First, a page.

Alcohol ban final nail in coffin for ancient Turkey hotel
People enjoy the sun and the sea along the Kadinlar Beach of Kusadasi on July 17, 2005 on the Agean Sea
The Okuz Mehmet Pasa Caravanserail, a stunning Ottoman-era inn in the Aegean seaside resort of Kusadasi, simply cannot afford to keep running, its manager Ali Acundas told AFP.
"We have already made losses over the past years due to changing economic circumstances," Acundas said.
"But the latest ban on alcohol sales dealt a fatal blow to our business that we cannot survive."
Turkey's ruling Islamic-leaning Justice and Development Party (AKP) introduced controversial legislation last May restricting consumption and advertising of alcohol in the predominantly Muslim but traditionally secular country.
Establishments in Turkey such as hotels and restaurants with licences to sell alcohol are not usually affected by the ban.
But Acundas said the Okuz Mehmet Pasa -- a spectacular stone building which dates back to 1618 -- was hit by new restrictions introduced this month by a foundation which oversees historic monuments in Turkey.
All establishments under the General Directorate of Foundations, a body linked to the prime minister's office, must abide by the ban.
Acundas said this made it impossible to operate as a hotel and restaurant for foreigners.
"We cannot advise a French guest to give up on sipping wine and instead drink fruit juice," he said.
The ancient hotel has played host to a variety of movie stars and political dignitaries in the past, media reports said.
"Former US president Jimmy Carter, former Greek prime minister George Papandreou, as well as foreign diplomats and NATO commanders were among our guests," said Acundas.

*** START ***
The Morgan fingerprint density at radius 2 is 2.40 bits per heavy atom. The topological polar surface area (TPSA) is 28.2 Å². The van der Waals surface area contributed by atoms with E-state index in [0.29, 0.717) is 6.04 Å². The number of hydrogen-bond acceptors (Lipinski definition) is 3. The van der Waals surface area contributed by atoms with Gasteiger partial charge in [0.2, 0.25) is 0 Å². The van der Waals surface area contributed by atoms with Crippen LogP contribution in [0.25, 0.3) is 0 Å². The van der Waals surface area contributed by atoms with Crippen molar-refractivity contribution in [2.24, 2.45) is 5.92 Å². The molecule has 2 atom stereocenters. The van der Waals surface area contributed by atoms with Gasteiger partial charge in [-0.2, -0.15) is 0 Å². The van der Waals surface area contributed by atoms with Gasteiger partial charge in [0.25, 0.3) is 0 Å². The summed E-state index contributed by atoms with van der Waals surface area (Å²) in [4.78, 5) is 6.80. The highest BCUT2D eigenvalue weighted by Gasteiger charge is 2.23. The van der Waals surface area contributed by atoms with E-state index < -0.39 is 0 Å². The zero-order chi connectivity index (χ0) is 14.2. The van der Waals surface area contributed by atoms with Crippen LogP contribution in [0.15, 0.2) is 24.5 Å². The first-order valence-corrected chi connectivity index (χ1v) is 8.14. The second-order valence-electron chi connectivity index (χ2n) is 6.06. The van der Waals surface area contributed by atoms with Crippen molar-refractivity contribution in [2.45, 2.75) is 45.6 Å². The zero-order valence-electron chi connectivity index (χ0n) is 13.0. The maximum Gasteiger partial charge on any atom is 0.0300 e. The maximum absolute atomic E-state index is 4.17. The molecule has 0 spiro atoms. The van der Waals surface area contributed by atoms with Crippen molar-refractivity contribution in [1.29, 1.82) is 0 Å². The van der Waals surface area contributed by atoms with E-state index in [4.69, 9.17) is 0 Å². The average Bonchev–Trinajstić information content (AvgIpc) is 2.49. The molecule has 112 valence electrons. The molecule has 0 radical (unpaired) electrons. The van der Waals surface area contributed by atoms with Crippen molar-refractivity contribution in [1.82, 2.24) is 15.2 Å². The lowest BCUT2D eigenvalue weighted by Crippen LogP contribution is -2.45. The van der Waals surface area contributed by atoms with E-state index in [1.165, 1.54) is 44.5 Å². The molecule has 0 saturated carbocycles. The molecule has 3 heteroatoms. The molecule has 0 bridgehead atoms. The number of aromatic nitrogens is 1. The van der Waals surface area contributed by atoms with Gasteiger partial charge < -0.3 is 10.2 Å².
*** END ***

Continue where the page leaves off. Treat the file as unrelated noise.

The 26-room hotel, which once employed around 30 staff, is now having to get rid of the final six, he said.
'Creeping religious conservatism'
But Acundus said he hoped there would still be a future for the hotel at some stage.
"What we are currently facing today is temporary. I am sure mistakes will be fixed. There will be definitely be a way out," he said.
The hotel is an original turreted caravansary built during the Ottoman era and still preserves the traditional characteristics -- two floors, two entrances and a spacious courtyard.
Caravansary were roadside inns where travellers could rest after long journeys and played a key role in the flow of trade.
The AKP's alcohol restrictions, believed to be the toughest in the history of modern Turkey, were one of the major concerns raised by anti-government protesters during mass street demonstrations in June.
Critics say it is an ominous sign of creeping religious conservatism promoted by Erdogan's AKP and argue that the legislation intrudes on private life.
But Erdogan, a devout Muslim who does not drink or smoke, has defended the law and urged people to drink ayran, a non-alcoholic beverage made from yoghurt
He has described it as the "national drink" of Turkey rather than beer, or the aniseed-flavoured raki.
After ruling the country for more than a decade, Erdogan is accused by opponents of forcing Islamic values through an authoritarian and conservative agenda -- charges he vehemently rejects.
In September, the Turkish premier introduced a package of reforms, using lifting a long-standing ban on headscarf, raising the ire of secularists.
In 2004, the AKP attempted to ban adultery but had to back down amid criticism from opposition parties and the European Union, which the country has long sought to join.